One of the major reasons I ride my bike is because it’s a moving meditation. It gives me a chance to breathe, and feel, and take in the world around me. Cycling has made me slow down and, as a result, I see more.
Today, for instance, I rode to Wildcat CrossFit for a late afternoon kettle bell class. I smelled sweet acacia trees starting to bloom – intoxicating! That means spring is very close. I saw people on the University of Arizona campus dressed in their red U of A shirts, going to a basketball game. We are very proud of our Wildcats here in Tucson. And I felt the sun on my skin. It was 76 degrees today. I wore my “A Ride Fixes Everything” t-shirt and was actually starting to sweat. It won’t be long before we have the bone-penetrating heat the desert is famous for. But mostly my ride gave me the chance to let my thoughts fly like birds through my brain, and not stop and build nests.
Except for one thought. Actually, it’s not a thought, exactly. It’s an experience I had. And it changed the entire course of my life.
It’s not one I usually talk about. My closest friends know, but I don’t disclose this because I don’t want people to feel uncomfortable, and because most people don’t know what to say. This experience is the real reason I moved to Tucson, Arizona. My standard response when asked why I moved to Tucson is that I was living in Dallas, Texas and didn’t like it. I had one sister living in New York City, and the other living in Tucson so I decided to move to Tucson because I thought I could handle it better than New York.
The real reason I moved to Tucson is because on February 10, 1987 a man in a ski mask broke into my apartment and raped me.
So no, I had no love for the desert. I’d never dreamed of living here. I barely knew where Tucson was. Prior to being raped I’d visited my sister and thought Tucson was the ugliest place I had ever seen. All I saw was brown dirt and thorns on every single plant. Even the crickets were creepy – an unnatural sand color unstead of the decent black they are in the northeast.
Interestingly, however, was a thought that went through my head as we went down I-19 to Tombstone (the city girl in me recoiled at going to what I thought would be an obvious cliche Western town. I was wrong, but that’s for another blog post.). Anyway, the thought I had was, “This place sure is ugly, but if I ever need a place to heal, this would be it.” I am not kidding. Those words rang through my mind clear as a bell.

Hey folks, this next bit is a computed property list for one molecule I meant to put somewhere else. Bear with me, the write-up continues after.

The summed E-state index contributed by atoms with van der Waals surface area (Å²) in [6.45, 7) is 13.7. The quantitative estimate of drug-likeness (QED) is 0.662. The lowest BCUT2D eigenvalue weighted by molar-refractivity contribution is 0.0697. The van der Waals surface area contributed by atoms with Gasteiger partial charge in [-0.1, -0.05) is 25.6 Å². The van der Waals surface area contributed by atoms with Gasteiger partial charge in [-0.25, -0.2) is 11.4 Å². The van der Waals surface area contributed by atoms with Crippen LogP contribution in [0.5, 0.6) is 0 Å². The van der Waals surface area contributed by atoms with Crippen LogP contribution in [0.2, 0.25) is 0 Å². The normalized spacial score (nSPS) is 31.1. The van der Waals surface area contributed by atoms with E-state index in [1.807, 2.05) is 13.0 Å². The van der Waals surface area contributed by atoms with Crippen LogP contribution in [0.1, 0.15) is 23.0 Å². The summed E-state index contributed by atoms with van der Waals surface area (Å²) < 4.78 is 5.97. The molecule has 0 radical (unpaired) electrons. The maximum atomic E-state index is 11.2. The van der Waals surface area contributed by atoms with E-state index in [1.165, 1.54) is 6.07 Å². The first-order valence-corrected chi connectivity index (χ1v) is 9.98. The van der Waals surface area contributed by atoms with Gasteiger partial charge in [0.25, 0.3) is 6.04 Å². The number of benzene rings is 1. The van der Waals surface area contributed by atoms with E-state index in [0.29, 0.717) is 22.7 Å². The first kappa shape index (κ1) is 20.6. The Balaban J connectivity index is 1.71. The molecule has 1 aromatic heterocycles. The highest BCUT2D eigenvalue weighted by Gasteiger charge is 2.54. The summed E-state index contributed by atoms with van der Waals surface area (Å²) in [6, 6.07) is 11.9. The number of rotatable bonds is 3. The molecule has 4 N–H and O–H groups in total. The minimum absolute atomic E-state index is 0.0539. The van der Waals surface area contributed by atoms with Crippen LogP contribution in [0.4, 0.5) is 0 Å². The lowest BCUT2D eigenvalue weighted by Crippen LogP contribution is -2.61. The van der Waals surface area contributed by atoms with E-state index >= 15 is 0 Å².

So a few months later I needed a place to heal. I don’t remember too much about the days and weeks following the rape. The rape itself is another story. Strangely, I don’t remember it like a movie but like a slide show instead. I found out later that this is normal. I do remember the kindness of friends and my sister. Somehow, my cats, my belongings, and my person got transported to my sister’s house in Tucson.
I cannot say enough good things about the Southern Arizona Center Against Sexual Assault (SACASA). This organization saved my life. One counselor was especially helpful. Of all things, she and I have the same birthday. Random fact, but it makes her more special to me.
Slowly, I managed to put the shattered pieces of my life back to together. It took years, and I honestly do not believe that could have happened in any other place than Tucson. I found my career, massage therapy and bodywork, and I found my life’s calling, teaching and writing.
It is interesting how PTSD (post-traumatic stress disorder) works. The first few years, I was a mess on February 10. Then for several years I would schedule something fun on that day to take it back and make it mine, not the rapist’s. As time went on and I got busier, I’d always remember the day but sometimes not have any feelings about it. Some years it would be as though the rape had just happened.
This year? This year is different. This year it is hitting me very hard. I’m not sure why. Maybe it’s because my time in the desert might be drawing to a close. Maybe it’s because I’m at a crossroads in my life and I’m not sure what the next step is, or where I’m meant to be, or where I’m meant to go.
What I do know, though, is that I will not only survive, I will thrive. Because for every horrible, despicable, black-hearted person out there, there are a multitude of warm, caring, concerned people who will help for no other reason than they want to help.